A parallel effort has been the tracking down of the libraries of John Winthrop and his father, Adam. I have to date identified over fifty books that can be demonstrated to have belonged to Adam Winthrop. Most of these still survive and I have examined them at the Massachusetts Historical Society, the New York Society, Harvard University and elsewhere. A large number of Winthrop books were donated to Allegheny College by James Winthrop in the early nineteenth century and I am planning a trip to examine that collection. Books that Adam Winthrop usually contain his signature, but commonly also include marginalia and extended essays on the fly leaves which provide insight into the man and his views.
The Letters of Robert C. Winthrop
The Massachusetts Historical Society has begun a new editorial project: a selected edition of the letters of Robert C. Winthrop (1809-1894). An influential Whig political leader, Congressman and Speaker of the House, Senator, orator, philanthropist, gentleman scholar, and M.H.S. president for thirty years, Winthrop is a symbol of nineteenth-century New England culture. Unaccountably ignored by American historians, Winthrop helped guide the destiny of his region and nation. This project will bring to light Winthrop's important political career and his impact on the course of American history. Perhaps most promising of all, is the new information surfacing about his leadership of the Peabody Education Fund. Founded after the Civil War by the Anglo-American merchant-prince George Peabody, the Fund helped establish the South's first free, public educational system and provided support for both whites and blacks. The Peabody fund also established several teacher-training schools in the South, providing vital support to black schools predicated on the belief that "homegrown" teachers ultimately would prove more successful in the South than Yankee imports of any color.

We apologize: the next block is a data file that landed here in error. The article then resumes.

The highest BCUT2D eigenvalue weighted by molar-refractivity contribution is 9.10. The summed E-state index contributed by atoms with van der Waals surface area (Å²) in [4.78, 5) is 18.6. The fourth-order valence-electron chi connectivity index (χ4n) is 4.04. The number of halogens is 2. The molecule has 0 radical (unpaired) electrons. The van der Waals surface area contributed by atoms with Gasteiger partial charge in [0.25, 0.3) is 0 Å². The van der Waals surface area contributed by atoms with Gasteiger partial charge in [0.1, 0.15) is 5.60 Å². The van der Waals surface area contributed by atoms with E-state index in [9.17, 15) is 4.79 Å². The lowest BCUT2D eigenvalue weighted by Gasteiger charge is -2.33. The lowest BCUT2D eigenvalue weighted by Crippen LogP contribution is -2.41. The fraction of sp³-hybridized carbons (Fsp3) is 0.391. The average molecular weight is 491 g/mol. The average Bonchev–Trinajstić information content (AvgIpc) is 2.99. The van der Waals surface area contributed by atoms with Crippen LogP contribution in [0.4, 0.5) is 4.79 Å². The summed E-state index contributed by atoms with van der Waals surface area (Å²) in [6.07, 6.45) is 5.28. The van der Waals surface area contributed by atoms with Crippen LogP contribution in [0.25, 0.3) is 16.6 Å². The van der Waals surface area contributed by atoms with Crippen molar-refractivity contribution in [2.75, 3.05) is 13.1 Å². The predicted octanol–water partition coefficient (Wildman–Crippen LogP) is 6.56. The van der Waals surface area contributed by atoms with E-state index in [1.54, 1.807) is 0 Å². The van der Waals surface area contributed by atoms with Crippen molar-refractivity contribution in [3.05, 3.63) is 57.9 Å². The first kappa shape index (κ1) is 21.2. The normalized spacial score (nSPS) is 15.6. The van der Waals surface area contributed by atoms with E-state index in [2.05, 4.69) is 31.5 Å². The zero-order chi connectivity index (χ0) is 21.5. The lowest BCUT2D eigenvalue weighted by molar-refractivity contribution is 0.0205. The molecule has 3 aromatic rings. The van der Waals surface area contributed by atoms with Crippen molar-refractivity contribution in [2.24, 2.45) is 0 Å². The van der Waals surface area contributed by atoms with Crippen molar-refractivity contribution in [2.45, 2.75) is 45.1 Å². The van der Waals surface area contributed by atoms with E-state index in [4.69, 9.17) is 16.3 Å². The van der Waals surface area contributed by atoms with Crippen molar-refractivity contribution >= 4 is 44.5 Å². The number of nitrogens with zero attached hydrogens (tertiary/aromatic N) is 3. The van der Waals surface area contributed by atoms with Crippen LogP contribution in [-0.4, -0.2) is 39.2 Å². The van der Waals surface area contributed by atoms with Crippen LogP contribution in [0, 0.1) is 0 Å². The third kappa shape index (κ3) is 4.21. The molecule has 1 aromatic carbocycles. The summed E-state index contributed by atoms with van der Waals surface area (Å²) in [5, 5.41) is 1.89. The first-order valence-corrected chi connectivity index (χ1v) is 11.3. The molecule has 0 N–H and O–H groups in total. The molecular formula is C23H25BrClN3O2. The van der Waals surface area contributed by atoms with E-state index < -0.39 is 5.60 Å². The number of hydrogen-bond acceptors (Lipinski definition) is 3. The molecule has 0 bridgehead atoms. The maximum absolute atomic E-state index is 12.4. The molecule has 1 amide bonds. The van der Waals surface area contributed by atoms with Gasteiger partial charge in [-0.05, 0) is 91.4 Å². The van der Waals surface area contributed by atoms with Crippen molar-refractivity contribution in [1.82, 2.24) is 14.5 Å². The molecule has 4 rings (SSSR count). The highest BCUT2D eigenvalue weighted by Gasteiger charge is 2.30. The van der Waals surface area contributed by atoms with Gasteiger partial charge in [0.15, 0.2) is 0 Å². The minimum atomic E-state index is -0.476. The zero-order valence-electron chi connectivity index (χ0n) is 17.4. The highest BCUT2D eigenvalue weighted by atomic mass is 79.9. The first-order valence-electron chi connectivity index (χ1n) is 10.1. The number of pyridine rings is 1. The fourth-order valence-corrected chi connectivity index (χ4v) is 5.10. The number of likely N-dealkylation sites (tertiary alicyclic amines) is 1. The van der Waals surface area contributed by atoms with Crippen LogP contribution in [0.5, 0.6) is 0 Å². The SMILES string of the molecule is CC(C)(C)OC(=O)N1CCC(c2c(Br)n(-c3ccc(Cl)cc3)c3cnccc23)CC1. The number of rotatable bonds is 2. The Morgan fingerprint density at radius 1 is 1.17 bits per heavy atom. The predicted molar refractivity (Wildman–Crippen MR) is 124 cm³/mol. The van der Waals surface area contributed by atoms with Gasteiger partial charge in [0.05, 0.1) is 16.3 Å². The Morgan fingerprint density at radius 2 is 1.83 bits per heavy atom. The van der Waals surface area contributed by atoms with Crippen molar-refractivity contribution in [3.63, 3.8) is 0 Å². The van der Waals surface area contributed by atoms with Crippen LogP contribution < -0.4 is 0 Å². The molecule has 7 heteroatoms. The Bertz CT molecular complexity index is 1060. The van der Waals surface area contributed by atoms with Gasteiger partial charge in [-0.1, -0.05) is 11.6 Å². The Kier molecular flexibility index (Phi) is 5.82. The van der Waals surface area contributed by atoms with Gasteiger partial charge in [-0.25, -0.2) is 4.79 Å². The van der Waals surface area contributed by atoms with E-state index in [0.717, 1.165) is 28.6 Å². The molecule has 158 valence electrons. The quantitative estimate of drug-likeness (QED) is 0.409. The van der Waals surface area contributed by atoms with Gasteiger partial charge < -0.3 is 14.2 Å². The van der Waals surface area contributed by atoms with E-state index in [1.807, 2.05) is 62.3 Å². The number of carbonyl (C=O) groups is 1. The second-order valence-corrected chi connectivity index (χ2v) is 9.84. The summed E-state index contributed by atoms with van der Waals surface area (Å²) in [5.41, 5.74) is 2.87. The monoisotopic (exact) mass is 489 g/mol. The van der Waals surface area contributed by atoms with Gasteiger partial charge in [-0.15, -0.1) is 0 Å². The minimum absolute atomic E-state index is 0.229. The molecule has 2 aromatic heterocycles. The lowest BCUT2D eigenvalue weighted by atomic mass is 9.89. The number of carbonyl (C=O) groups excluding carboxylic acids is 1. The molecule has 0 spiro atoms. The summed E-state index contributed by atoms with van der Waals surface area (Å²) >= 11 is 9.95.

Although the Society owns thousands of RCW letters in its Winthrop family papers and in scores of other collections, the project's editor, Dr. Donald Yacovone, has contacted over two hundred additional archival repositories throughout the country-and in England-in search of Winthrop documents. Thus far, he has uncovered 2,000 new Winthrop letters, with the promise of thousands more at Harvard's Houghton Library and at the Library of Congress. Each letter (by, to, or about RCW) will be assigned a record in a computer database, noting the standard bibliographic information along with a subject and name index. This database will prove invaluable to the project and any researcher interested in Winthrop's career or in the vital issues of his day. The project is currently seeking grants from several funding agencies to support a year's worth of Winthrop research and an extended research trip to Washington, D.C. The Society would love to know about additional RCW letters still in private hands.